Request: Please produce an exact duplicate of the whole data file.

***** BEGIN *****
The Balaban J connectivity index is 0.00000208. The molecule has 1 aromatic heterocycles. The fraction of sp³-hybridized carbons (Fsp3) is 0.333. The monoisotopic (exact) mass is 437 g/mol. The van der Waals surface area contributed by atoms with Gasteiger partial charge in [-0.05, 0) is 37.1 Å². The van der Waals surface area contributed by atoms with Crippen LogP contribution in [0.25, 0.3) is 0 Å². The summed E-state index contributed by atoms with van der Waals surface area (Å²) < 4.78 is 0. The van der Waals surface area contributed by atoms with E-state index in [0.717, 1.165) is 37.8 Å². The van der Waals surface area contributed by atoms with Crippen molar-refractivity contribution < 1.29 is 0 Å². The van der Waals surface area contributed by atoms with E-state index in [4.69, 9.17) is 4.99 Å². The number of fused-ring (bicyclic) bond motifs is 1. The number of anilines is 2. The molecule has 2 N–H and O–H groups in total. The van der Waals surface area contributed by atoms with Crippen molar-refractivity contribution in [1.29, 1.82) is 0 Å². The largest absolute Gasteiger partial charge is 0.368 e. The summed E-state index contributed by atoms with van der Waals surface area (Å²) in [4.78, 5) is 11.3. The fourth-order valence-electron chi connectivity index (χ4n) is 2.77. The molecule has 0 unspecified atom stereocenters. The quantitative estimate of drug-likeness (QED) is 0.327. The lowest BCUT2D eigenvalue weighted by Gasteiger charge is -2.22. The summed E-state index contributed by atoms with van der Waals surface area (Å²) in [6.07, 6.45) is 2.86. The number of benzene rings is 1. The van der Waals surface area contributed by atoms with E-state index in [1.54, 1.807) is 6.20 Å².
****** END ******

The Balaban J connectivity index is 0.00000208. The molecule has 1 aromatic heterocycles. The fraction of sp³-hybridized carbons (Fsp3) is 0.333. The monoisotopic (exact) mass is 437 g/mol. The van der Waals surface area contributed by atoms with Gasteiger partial charge in [-0.05, 0) is 37.1 Å². The van der Waals surface area contributed by atoms with Crippen LogP contribution in [0.25, 0.3) is 0 Å². The summed E-state index contributed by atoms with van der Waals surface area (Å²) < 4.78 is 0. The van der Waals surface area contributed by atoms with E-state index in [0.717, 1.165) is 37.8 Å². The van der Waals surface area contributed by atoms with Crippen molar-refractivity contribution < 1.29 is 0 Å². The van der Waals surface area contributed by atoms with E-state index in [4.69, 9.17) is 4.99 Å². The number of fused-ring (bicyclic) bond motifs is 1. The number of anilines is 2. The molecule has 2 N–H and O–H groups in total. The van der Waals surface area contributed by atoms with Crippen molar-refractivity contribution in [1.29, 1.82) is 0 Å². The largest absolute Gasteiger partial charge is 0.368 e. The summed E-state index contributed by atoms with van der Waals surface area (Å²) in [4.78, 5) is 11.3. The fourth-order valence-electron chi connectivity index (χ4n) is 2.77. The molecule has 0 unspecified atom stereocenters. The quantitative estimate of drug-likeness (QED) is 0.327. The lowest BCUT2D eigenvalue weighted by Gasteiger charge is -2.22. The summed E-state index contributed by atoms with van der Waals surface area (Å²) in [6.07, 6.45) is 2.86. The number of benzene rings is 1. The van der Waals surface area contributed by atoms with E-state index in [1.54, 1.807) is 6.20 Å².